Title text: 'Are you stealing those LCDs?' 'Yeah, but I'm doing it while my code compiles.'
Computer programming involves writing instructions for a computer to follow, in a specific programming language, which is largely human readable and writable, at least to programmers who understand that language. However, for the computers to follow instructions, they need to be given machine code — the actual "language" that computers "speak" and one that can be written directly with the correct tools, but would be too tedious and error-prone for just about any practical modern project where alternatives exist, where anything more than a Hello World could be awkward to implement straight into machine-code.
Conversion from the more conveniently human-writable code into computer-executable files is performed by interpreters or compilers. Interpreters (e.g. that for PHP for one example) generally read through the code, or script, each line at a time as and when required, and has to do a lot of work with various processing overheads and the risk of hitting an invalid instruction or mistake in syntax that it can't handle. It also requires that a relevant version of the interpreter exist on any machine that has to run the script and perhaps some additional knowledge by the end-user.
For widely distributed (and especially commercial) programs, some form of compilation will instead be used. Compiling may have just one computer system read through the man-written code and (barring errors) produces the equivalent stand-alone and direct machine-readable code, suitable for a given range of computers. This process might involve several passes to check for 'obvious' errors in the code, as well as converting some programming concepts that are easiest for humans to understand into equivalent concepts that may be far easier for the computer to work with.
As such, compiling takes a certain amount of time at the time of production. Depending on the size of the project and the power of the computer doing the compilation, it may measure in hours, but at least only needs to be repeated if an untrapped error needs fixing or additional features added in at a later date. As of 2015 the Linux Kernel contains over 19 million lines of code, arguably a massive job for any compiler, but if done correctly it saves time for all the people who will ultimately be using its output.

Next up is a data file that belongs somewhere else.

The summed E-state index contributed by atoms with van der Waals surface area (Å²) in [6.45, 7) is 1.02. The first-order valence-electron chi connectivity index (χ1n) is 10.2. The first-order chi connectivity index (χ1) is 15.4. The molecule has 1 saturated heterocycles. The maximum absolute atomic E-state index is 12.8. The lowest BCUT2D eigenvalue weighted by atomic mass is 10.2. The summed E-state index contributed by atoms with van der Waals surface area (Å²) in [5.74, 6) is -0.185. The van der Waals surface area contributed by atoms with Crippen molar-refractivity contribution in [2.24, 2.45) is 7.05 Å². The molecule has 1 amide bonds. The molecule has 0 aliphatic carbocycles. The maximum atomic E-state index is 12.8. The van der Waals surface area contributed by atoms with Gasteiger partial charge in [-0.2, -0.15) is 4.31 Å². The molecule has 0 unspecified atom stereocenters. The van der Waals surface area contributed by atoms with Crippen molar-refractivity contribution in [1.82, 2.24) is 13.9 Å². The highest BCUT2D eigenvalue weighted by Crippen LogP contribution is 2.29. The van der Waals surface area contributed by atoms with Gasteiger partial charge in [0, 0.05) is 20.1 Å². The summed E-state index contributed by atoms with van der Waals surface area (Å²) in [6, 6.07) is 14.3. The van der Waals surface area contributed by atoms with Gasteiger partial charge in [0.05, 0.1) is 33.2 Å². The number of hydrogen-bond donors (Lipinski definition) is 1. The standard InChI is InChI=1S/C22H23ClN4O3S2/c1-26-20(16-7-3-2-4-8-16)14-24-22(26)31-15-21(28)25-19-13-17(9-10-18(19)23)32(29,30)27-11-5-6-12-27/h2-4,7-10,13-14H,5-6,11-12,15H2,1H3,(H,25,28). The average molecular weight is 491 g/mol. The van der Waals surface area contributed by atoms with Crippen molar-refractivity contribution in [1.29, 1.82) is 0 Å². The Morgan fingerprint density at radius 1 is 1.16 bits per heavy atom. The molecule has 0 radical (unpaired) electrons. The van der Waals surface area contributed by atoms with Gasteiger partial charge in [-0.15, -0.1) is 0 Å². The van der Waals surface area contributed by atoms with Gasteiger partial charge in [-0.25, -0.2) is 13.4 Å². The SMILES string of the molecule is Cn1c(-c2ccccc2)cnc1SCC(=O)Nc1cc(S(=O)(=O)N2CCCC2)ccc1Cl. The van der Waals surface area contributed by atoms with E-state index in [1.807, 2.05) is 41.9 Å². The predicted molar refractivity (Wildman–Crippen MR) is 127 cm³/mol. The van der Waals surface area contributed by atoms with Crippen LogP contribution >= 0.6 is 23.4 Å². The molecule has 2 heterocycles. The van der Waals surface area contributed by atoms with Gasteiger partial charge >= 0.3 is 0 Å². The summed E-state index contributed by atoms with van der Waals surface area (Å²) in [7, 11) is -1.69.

Thus, when Cueball is caught wasting time at work, he argues that such activities are not worse than any other possible ones, at this moment. If his job is writing code and compiling it, then there may be nothing else that he can do right now. He cannot usefully tweak the code before it finishes compiling and the expected result checked.
The title text takes this a step further. Cueball claims that all activities are equally benign while the code is compiling — and that includes committing illegal acts, such as stealing LCDs.
Nine years after this comic was released Randall made a comic called 1755: Old Days about how compiling worked in the old days. It was Cueball who asked. The next comic after that, 1756: I'm With Her, was released the Monday before the 2016 United States presidential election. And in that comic a Cueball with a sword on an office chair like in this comic is featured. Seems realistic that Randall had that politically loaded comic ready for some time, and when finding and deciding to use this old version of Cueball, he may have gotten inspired by the compiling theme to make Old Days.
- The #1 Programmer Excuse for Legitimately Slacking Off: "My code's compiling."
- [Two programmers are sword-fighting on office chairs in a hallway. An unseen manager calls them back to work through an open office door.]
- Manager: Hey! Get back to work!
- Cueball: Compiling!
- Manager: Oh. Carry on.
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